Infections and inflammation of the gums and bone that surround and support the teeth are the main causes of periodontal diseases. In its early stages, it is called gingivitis, the gums may swell, get red, and even bleed. Periodontitis, its more severe variant, can cause bone loss, gum tissue separation from the tooth, and eventual tooth loss. Most cases of periodontal disease occur in adulthood. The two main dangers to dental health are periodontal disease and tooth decay.
What causes periodontal disease?
The main reason for periodontal diseases is poor dental hygiene. Success ratio of treating periodontitis and lowering your risk of developing it can both be considerably increased by brushing and flossing at least twice a day, twice a day at night, and by scheduling routine dental exams.
Bacteria in the mouth infect the gum tissue surrounding the tooth, resulting in inflammation and periodontal disease. Plaque, also known as calculus, is the result of bacteria that have been allowed to remain on the teeth for an extended period of time. The teeth become more difficult to clean when tartar accumulation spreads below the gum line. After that, only a dental health specialist can remove the tartar and halt the progression of periodontal disease.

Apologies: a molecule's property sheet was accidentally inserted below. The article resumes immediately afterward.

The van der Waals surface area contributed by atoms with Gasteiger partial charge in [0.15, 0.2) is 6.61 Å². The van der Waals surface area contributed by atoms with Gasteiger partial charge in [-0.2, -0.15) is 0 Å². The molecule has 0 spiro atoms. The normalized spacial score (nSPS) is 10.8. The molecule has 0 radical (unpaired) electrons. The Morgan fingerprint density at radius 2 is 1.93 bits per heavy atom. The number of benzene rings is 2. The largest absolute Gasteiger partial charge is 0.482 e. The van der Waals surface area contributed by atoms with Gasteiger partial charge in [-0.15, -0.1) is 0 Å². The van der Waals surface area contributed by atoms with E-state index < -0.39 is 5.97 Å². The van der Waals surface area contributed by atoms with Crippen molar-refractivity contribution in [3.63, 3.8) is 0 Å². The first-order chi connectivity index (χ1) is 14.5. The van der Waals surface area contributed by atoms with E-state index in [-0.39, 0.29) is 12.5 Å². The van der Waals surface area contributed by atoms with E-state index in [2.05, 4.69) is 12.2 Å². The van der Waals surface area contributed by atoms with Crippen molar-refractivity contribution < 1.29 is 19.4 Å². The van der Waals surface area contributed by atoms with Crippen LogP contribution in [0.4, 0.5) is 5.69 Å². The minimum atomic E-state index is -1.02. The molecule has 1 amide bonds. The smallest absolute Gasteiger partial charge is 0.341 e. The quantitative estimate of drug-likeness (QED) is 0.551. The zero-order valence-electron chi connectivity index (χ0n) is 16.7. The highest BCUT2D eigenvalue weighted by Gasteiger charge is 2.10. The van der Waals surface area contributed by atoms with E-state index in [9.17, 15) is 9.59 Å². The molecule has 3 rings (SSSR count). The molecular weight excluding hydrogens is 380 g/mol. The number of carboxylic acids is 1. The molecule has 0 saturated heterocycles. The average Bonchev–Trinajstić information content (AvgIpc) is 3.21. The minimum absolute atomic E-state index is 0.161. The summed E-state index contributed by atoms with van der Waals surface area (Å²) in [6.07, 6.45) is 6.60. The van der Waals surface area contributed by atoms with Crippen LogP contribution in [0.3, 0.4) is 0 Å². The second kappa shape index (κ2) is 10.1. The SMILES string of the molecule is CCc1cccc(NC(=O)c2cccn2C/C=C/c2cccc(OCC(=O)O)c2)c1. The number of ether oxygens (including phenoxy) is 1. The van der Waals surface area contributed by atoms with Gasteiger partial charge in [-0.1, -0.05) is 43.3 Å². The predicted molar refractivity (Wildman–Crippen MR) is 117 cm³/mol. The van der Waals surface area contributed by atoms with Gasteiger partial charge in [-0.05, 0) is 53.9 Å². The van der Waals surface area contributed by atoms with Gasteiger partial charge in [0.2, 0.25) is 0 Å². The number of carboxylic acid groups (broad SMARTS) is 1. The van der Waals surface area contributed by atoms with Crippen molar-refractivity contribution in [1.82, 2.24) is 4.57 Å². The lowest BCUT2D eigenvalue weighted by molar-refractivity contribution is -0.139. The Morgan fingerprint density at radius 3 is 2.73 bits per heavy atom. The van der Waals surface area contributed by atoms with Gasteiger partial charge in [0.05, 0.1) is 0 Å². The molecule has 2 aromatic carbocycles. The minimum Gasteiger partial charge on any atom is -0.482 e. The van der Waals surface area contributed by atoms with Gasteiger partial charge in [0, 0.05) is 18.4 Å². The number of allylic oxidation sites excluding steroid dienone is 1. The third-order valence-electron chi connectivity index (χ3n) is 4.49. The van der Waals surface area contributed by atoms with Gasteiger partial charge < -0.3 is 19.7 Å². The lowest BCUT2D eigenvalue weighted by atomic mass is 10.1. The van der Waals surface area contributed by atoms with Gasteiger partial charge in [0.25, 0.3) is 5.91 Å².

When the soft or gingival tissue surrounding the teeth begins to be attacked by the toxins included in plaque, periodontal disease develops. A bacterial infection is brought on by this bacterium, which quickly multiplies and embeds itself in the gum. The inflammation or discomfort between the teeth and gums increases as the infection spreads deeper into the tissue. The gums appear to recede because the body’s reaction is to eradicate the diseased tissue. If no treatment is sought, the ensuing spaces between the teeth widen and the jawbone’s supporting tissue recedes, resulting in unstable teeth and tooth loss.